St David’s, Holloway was de-consecrated in 1984 and opened again in 2013, after a large scale redevelopment project. St Nicholas, Cole Abbey was reopened in 2014 after extensive renovations as “a new centre for Bible-based workplace ministry in the Diocese of London”. St Michael’s, Fulwell was re-established by a small group from St Peter’s, Fulham in 2014.

About 20 of the communities are at Evangelical churches, and the list contains ten plants or “grafts”, mostly from this wing. Five of these are connected to Holy Trinity, Brompton. The Nag’s Head Church Community — a church-plant from Hope Church Islington — meets at a Costa Coffee shop on a weekday evening.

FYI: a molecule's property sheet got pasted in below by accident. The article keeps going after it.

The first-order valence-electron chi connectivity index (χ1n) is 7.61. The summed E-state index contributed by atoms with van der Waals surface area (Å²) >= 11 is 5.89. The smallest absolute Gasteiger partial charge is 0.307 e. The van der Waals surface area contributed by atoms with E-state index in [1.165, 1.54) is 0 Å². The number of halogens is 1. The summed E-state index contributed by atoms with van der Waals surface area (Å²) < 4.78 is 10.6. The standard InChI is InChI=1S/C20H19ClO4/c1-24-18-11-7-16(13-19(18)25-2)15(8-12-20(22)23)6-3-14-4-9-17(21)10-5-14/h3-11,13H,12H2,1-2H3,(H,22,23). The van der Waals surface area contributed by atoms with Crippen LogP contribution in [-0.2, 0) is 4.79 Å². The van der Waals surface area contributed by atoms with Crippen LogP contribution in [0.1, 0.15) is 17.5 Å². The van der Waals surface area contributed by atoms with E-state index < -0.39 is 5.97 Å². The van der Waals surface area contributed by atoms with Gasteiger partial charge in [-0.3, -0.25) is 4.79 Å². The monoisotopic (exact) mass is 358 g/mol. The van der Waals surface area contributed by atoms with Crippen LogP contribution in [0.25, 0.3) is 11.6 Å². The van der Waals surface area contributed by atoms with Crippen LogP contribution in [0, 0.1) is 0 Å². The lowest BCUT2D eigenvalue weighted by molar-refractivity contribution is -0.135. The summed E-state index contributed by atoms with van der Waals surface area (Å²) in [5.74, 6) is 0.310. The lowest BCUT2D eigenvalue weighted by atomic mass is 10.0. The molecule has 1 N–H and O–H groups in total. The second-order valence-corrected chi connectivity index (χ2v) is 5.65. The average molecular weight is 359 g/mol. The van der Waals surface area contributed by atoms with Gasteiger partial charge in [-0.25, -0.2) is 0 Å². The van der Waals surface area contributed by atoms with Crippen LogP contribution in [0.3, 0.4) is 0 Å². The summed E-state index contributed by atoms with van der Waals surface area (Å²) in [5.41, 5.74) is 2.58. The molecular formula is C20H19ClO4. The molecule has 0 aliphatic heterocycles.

Inspire at St James’s, Clerkenwell, was planted in 2013 by two Assistant Curates from All Souls’, Langham Place. St Helen’s, Bishopsgate, sent 40 people to plant Euston Church, which meets at Christ the King, Gordon Square, in 2010; and Trinity Islington, a plant of St Helen’s, has established a four-o’clock service at Christ Church, Crouch End.

But there are also examples from other traditions. St Peter’s, Acton Green, is listed as a church “revitalised” by a team from St Michael and All Angels, Bedford Park, and St George’s-in-the-East has established both a choral eucharist at its church school and a service for the city’s “hidden workers”, whose work might preclude attending regular services.

diocese of londonSt Francis at the Engine Room, Tottenham Hale